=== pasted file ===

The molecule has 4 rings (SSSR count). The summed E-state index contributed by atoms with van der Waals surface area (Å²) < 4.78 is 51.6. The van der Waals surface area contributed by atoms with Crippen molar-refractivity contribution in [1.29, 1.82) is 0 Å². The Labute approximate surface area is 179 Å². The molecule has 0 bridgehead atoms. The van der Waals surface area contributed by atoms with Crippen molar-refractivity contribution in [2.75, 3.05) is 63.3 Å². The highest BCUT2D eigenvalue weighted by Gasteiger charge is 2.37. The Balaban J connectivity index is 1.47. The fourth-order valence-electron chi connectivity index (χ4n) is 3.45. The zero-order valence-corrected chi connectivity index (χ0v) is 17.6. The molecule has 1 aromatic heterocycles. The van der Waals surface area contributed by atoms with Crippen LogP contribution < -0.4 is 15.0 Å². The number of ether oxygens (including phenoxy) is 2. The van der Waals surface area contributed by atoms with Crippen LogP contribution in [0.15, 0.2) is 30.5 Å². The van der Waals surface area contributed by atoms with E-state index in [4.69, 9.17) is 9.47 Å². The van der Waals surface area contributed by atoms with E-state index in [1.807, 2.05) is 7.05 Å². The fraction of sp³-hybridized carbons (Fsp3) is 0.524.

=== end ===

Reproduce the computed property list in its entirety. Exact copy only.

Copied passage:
The molecule has 4 rings (SSSR count). The summed E-state index contributed by atoms with van der Waals surface area (Å²) < 4.78 is 51.6. The van der Waals surface area contributed by atoms with Crippen molar-refractivity contribution in [1.29, 1.82) is 0 Å². The Labute approximate surface area is 179 Å². The molecule has 0 bridgehead atoms. The van der Waals surface area contributed by atoms with Crippen molar-refractivity contribution in [2.75, 3.05) is 63.3 Å². The highest BCUT2D eigenvalue weighted by Gasteiger charge is 2.37. The Balaban J connectivity index is 1.47. The fourth-order valence-electron chi connectivity index (χ4n) is 3.45. The zero-order valence-corrected chi connectivity index (χ0v) is 17.6. The molecule has 1 aromatic heterocycles. The van der Waals surface area contributed by atoms with Crippen LogP contribution < -0.4 is 15.0 Å². The number of ether oxygens (including phenoxy) is 2. The van der Waals surface area contributed by atoms with Crippen LogP contribution in [0.15, 0.2) is 30.5 Å². The van der Waals surface area contributed by atoms with E-state index in [4.69, 9.17) is 9.47 Å². The van der Waals surface area contributed by atoms with E-state index in [1.807, 2.05) is 7.05 Å². The fraction of sp³-hybridized carbons (Fsp3) is 0.524.